Prime Minister Morgan Tsvangirai and MDC Party leader Welshmen Ncube appealed to delay the general election to allow more time to reform the security forces and state media. President Robert Mugabe initially followed the court order and set elections for the end of the month, but then came out in support of the delay. On Thursday, the high court unanimously rejected the request. Tsvangirai’s attorney Lewis Uriri told reporters after the ruling that his client is going to abide by the court’s decision.
“It is the obligation of every Zimbabwean to uphold this constitution to uphold the very fabric of the Republic and it is a judgment that has been made by the court it is accepted.”
Tsvangirai has indicated he plans to launch his party’s election platform on Sunday. The 61-year-old Prime minister will challenge 89-year-old incumbent Robert Mugabe for the presidency. After violently contested elections in 2008, the two agreed to a power-sharing deal. Garikai Chaunza, FSRN, Harare.
Prosecution rests case in Zimmerman trial
The mother and brother of slain Florida teen Trayvon Martin took the stand today in the trial of accused shooter George Zimmerman. Both said the voice crying for help in the background of a 911 call from a neighbor belonged to the 17-year-old shooting victim. That point is highly contested by Zimmerman’s lawyers. After questioning their final witnesses, Florida state prosecutors rested their case.
BART strike on hold as negotiations continue
Commuter train service in the San Francisco bay area resumed this afternoon after a temporary deal was reached between BART officials and striking workers. Representatives from two employee unions and BART agreed to a 30-day contract extension while wider negotiations continue. Workers had been on strike since Monday. State mediators have been leading negotiations.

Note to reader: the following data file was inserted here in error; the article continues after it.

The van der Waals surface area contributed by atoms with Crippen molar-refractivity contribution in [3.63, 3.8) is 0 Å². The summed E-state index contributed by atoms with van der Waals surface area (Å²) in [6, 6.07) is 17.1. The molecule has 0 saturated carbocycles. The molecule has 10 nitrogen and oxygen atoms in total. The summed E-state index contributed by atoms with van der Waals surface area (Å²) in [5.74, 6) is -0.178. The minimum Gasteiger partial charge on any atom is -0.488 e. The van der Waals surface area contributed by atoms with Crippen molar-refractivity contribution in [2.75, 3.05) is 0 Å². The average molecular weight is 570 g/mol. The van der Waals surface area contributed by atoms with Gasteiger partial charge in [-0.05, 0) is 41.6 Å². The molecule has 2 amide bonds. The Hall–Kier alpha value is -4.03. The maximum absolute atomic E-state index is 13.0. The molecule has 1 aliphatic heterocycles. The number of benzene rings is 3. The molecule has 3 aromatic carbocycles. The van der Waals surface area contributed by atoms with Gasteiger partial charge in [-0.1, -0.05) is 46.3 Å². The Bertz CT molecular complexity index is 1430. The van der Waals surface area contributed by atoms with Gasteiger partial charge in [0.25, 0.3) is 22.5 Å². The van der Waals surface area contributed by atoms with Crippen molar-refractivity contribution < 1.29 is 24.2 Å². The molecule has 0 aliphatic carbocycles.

Clashes erupt in Egypt after security forces fire on pro-Morsi protesters
In Egypt, at least three protesters were shot dead and dozens more injured outside the Republican Guard Headquarters after security forces fired on the crowd rallying in support of ousted President Mohamed Morsi. An AP video shows crowds tending to injured and bloody protesters as others hold posters of Morsi and chant. The Army has denied firing live rounds at the crowd, but the BBC had a reporter at the scene who was himself injured by shotgun pellets, and reports that soldiers did fire on protesters. Massive pro-Morsi crowds also gathered outside Rabaa Adawiya mosque where Muslim Brotherhood leader Mohammed Badie told supporters that their “revolt is peaceful and will stay peaceful” and their “demonstrations are stronger than bullets and tanks.” Many thought Badie had been arrested Thursday. This evening, crowds continued to fill the streets, with tensions rising between those for and against the deposed president. Egypt’s new leader, Adli Monsour, chief justice of the Supreme Constitutional Court, was sworn in as the interim president Thursday. While he called for an inclusive process, many have raised concerns about the military’s actions over the last few days, including the arrests of Muslim Brotherhood members, the raiding of several news stations and detention of journalists, and the attacks that took place earlier today. For more, we spoke with Sara Salem, staff writer with Muftah, a site that provides news and analysis on the Middle East and North Africa. She joined us from Cairo.
Women advocates in Egypt call for accountability after sexual assaults in Cairo protests